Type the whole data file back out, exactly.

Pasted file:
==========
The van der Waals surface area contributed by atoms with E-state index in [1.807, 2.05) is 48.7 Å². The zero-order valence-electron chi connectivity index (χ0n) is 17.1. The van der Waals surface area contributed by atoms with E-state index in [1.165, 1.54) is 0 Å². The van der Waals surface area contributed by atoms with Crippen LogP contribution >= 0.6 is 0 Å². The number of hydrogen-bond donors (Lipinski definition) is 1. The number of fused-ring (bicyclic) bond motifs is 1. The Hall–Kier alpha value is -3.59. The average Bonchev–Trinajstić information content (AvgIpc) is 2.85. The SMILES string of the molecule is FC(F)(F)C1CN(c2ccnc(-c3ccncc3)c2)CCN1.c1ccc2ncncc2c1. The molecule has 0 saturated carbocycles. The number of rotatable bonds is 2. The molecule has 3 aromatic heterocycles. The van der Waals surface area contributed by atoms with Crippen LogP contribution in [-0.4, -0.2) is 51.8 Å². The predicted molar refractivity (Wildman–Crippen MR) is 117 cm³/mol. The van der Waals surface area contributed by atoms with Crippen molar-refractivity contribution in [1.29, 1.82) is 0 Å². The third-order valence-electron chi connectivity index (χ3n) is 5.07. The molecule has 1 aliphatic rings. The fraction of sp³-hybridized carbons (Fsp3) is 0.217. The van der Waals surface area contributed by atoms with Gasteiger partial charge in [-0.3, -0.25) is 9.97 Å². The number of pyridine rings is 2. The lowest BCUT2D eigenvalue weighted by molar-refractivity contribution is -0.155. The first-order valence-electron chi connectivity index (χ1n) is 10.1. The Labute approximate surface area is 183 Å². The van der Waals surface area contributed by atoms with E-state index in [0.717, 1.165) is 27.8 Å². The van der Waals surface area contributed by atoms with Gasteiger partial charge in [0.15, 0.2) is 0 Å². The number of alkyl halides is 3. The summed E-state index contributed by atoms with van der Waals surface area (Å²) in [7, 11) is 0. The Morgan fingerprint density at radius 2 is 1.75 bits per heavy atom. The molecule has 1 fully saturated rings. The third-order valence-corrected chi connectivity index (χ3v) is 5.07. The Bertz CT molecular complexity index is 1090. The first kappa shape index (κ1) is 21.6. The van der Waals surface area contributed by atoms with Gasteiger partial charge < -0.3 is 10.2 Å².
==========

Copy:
The van der Waals surface area contributed by atoms with E-state index in [1.807, 2.05) is 48.7 Å². The zero-order valence-electron chi connectivity index (χ0n) is 17.1. The van der Waals surface area contributed by atoms with E-state index in [1.165, 1.54) is 0 Å². The van der Waals surface area contributed by atoms with Crippen LogP contribution >= 0.6 is 0 Å². The number of hydrogen-bond donors (Lipinski definition) is 1. The number of fused-ring (bicyclic) bond motifs is 1. The Hall–Kier alpha value is -3.59. The average Bonchev–Trinajstić information content (AvgIpc) is 2.85. The SMILES string of the molecule is FC(F)(F)C1CN(c2ccnc(-c3ccncc3)c2)CCN1.c1ccc2ncncc2c1. The molecule has 0 saturated carbocycles. The number of rotatable bonds is 2. The molecule has 3 aromatic heterocycles. The van der Waals surface area contributed by atoms with Crippen LogP contribution in [-0.4, -0.2) is 51.8 Å². The predicted molar refractivity (Wildman–Crippen MR) is 117 cm³/mol. The van der Waals surface area contributed by atoms with Crippen molar-refractivity contribution in [1.29, 1.82) is 0 Å². The third-order valence-electron chi connectivity index (χ3n) is 5.07. The molecule has 1 aliphatic rings. The fraction of sp³-hybridized carbons (Fsp3) is 0.217. The van der Waals surface area contributed by atoms with Gasteiger partial charge in [-0.3, -0.25) is 9.97 Å². The number of pyridine rings is 2. The lowest BCUT2D eigenvalue weighted by molar-refractivity contribution is -0.155. The first-order valence-electron chi connectivity index (χ1n) is 10.1. The Labute approximate surface area is 183 Å². The van der Waals surface area contributed by atoms with E-state index in [0.717, 1.165) is 27.8 Å². The van der Waals surface area contributed by atoms with Gasteiger partial charge in [0.15, 0.2) is 0 Å². The number of alkyl halides is 3. The summed E-state index contributed by atoms with van der Waals surface area (Å²) in [7, 11) is 0. The Morgan fingerprint density at radius 2 is 1.75 bits per heavy atom. The molecule has 1 fully saturated rings. The third-order valence-corrected chi connectivity index (χ3v) is 5.07. The Bertz CT molecular complexity index is 1090. The first kappa shape index (κ1) is 21.6. The van der Waals surface area contributed by atoms with Gasteiger partial charge < -0.3 is 10.2 Å².